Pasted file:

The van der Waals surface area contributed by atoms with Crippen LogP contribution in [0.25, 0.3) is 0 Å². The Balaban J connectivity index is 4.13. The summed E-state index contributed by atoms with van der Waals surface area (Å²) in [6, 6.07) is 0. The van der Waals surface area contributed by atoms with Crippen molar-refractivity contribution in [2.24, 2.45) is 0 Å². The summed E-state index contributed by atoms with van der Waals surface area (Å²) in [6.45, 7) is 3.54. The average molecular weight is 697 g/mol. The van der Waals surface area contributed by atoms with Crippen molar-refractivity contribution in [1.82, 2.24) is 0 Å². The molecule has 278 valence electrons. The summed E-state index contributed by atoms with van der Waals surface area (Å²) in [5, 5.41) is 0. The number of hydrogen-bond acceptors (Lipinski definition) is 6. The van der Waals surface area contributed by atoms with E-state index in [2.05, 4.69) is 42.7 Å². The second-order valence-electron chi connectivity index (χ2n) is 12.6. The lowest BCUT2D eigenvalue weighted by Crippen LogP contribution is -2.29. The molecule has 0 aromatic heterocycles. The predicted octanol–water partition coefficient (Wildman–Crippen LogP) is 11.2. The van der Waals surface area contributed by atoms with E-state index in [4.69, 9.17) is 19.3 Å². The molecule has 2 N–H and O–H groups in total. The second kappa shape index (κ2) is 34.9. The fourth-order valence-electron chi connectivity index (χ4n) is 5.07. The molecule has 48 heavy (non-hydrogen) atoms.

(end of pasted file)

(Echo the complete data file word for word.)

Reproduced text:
The van der Waals surface area contributed by atoms with Crippen LogP contribution in [0.25, 0.3) is 0 Å². The Balaban J connectivity index is 4.13. The summed E-state index contributed by atoms with van der Waals surface area (Å²) in [6, 6.07) is 0. The van der Waals surface area contributed by atoms with Crippen molar-refractivity contribution in [2.24, 2.45) is 0 Å². The summed E-state index contributed by atoms with van der Waals surface area (Å²) in [6.45, 7) is 3.54. The average molecular weight is 697 g/mol. The van der Waals surface area contributed by atoms with Crippen molar-refractivity contribution in [1.82, 2.24) is 0 Å². The molecule has 278 valence electrons. The summed E-state index contributed by atoms with van der Waals surface area (Å²) in [5, 5.41) is 0. The number of hydrogen-bond acceptors (Lipinski definition) is 6. The van der Waals surface area contributed by atoms with E-state index in [2.05, 4.69) is 42.7 Å². The second-order valence-electron chi connectivity index (χ2n) is 12.6. The lowest BCUT2D eigenvalue weighted by Crippen LogP contribution is -2.29. The molecule has 0 aromatic heterocycles. The predicted octanol–water partition coefficient (Wildman–Crippen LogP) is 11.2. The van der Waals surface area contributed by atoms with E-state index in [4.69, 9.17) is 19.3 Å². The molecule has 2 N–H and O–H groups in total. The second kappa shape index (κ2) is 34.9. The fourth-order valence-electron chi connectivity index (χ4n) is 5.07. The molecule has 48 heavy (non-hydrogen) atoms.